Ionian Islands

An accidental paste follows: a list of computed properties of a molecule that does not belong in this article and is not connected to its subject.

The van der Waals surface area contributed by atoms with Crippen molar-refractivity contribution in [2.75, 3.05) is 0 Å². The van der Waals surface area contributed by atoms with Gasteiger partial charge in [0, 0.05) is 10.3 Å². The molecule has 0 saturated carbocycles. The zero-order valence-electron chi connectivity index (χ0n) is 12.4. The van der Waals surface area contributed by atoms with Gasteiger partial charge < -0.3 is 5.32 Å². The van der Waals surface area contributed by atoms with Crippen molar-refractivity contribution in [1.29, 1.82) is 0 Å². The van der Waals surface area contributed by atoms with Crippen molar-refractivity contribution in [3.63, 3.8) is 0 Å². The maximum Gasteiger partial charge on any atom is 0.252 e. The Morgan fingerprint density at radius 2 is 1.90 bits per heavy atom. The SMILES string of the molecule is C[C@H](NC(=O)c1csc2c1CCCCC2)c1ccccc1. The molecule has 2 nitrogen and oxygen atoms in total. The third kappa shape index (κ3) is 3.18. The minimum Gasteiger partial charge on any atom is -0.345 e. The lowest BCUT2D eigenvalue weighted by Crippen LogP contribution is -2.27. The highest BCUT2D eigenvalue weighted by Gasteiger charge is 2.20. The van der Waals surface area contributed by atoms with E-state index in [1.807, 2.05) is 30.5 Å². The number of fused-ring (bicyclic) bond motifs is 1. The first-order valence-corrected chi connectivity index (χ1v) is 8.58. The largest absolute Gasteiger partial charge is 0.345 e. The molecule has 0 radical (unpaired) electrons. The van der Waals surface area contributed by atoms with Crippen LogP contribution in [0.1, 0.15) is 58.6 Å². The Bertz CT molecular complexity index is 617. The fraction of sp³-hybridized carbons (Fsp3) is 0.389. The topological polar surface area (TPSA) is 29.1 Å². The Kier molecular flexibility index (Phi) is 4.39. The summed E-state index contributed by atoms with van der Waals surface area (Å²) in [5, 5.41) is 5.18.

To the west of Epirus, Sterea Ellada, and the Peloponese, lies the group of islands, the Ionian islands.Corfu (Kerkira) is the most popular of them all. It is a very green island and architecturally a mixture of the civilisations that have passed through at various times. The town impresses and charms the visitor with its two forts, narrow streets, tall houses, arcades, Venetian built Town Hall, church to Saint Spyridon the island's patron saint, flower-filled gardens and balconies with their superb wrought-iron fences. Flooded with sights, Corfu is a small paradise on earth. From Paleokastritsa to Kanoni, from the Achillion to Pontikonisi and the northern coast, one will find crystal clear water, scenic coves, greenery and vegetation that 'sinks' into the deep blue sea. On this cosmopolitan island it is easy to combine relaxation with intense night life.Paxos is an incredible microcosm. A verdant sanctuary for peace and quiet. With impressive white boulders and beautiful beaches with clear water, small coves, and sea caves, Gaios is the picturesque village with pretty houses and narrow streets. The old windmill, the Venetian fort and the Ipapanti sea cave are the sights to see on the island before one crosses over to Parga or to Antipaxos. A quiet island just made for truly relaxing holidays, Antipaxos has some wonderful beaches and a tiny village.Lefkada's eastern side has dense vegetation and smooth shores. On the west, the coast is steep though there are many long sandy beaches. But all around the sea is that deep blue. Lefkada is a distinguished island with its impressive Venetian castle and the monastery of Phaneromeni. The capital town is a picturesque and quiet place with its characteristic multi-coloured wooden houses. Villages built next to the sea. Excursions through the forests to the many sights, such as the ruins of the western pebbled shores lapped by the crystal clear sea.Kefalonia is the largest of the Ionian islands. Green rocks plunge suddenly into the deep blue waters. Picturesque villages and small beautiful towns highlighted by small mansions and 'humble' farmhouses: a little further over, the ruins of some ancient city. Kefalonia has been justly called the island of contrasts: Roman, Venetian, and Byzantine ruins, side by side with famous beaches. The capital Argostoli is where the sea pours into spectacular swallow-holes and disappears endlessly into subterranean tunnels forming a rare geological phenomenon. The water reappears at Lake Melissani, an incredible semi-underground lake of clear turquoise and indigo water. Nearby is the Drogarati cave, a large stalagmite cavern of rare beauty. To the north is the small village of Fiskardo, and its pretty harbour, that has escaped the earthquakes and retains the old style buildings.Ithaki is known to the world as being Odysseys' homeland. Its enchanting coves turn it into paradise on earth despite its small size and mountainous nature. The west side of the island is steep and bare in contrast with the east which is verdant and slopes gently down to the sea. The visitor can go on excursions to the intensely Ionian traditional seaside villages, and visit the medieval monastery of Taxiarhon and the wonderful caves of the island that are just begging to be explored. Green Ithaki is a much loved place, with scenic beaches, sleepy little villages, an ideal spot for an unforgettable vacation.The southernmost island of the Ionian, almost triangular in shape, is idyllic Zakinthos. It has its own way of enchanting the visitor and engraving itself in his memory. It is not easy to forget the emerald sea, the pine covered hills, or the hospitable and open-hearted inhabitants of Zante, as it is otherwise called. Up high, above the modern town with its beautiful buildings in the typical Zakinthian style, is the Venetian castle; churches are everywhere in the city of St. Dionysios, the island's patron saint. Small coffee shops and picturesque villages are to be found among the olive and almond trees, in or around fields planted with vines and vegetables.Zakinthos has many fine sandy beaches with calm, clear waters. On some of them, the visitor can see the sea turtles, Caretta-caretta, before crossing over to beautiful Strofades, a group of small islands.The verdant island of Kithira is located off the south-east corner of the Peloponese. It is ringed by wide sandy beaches and clean seas, while the interior justifiably impresses with traditional villages, castle, monasteries and churches.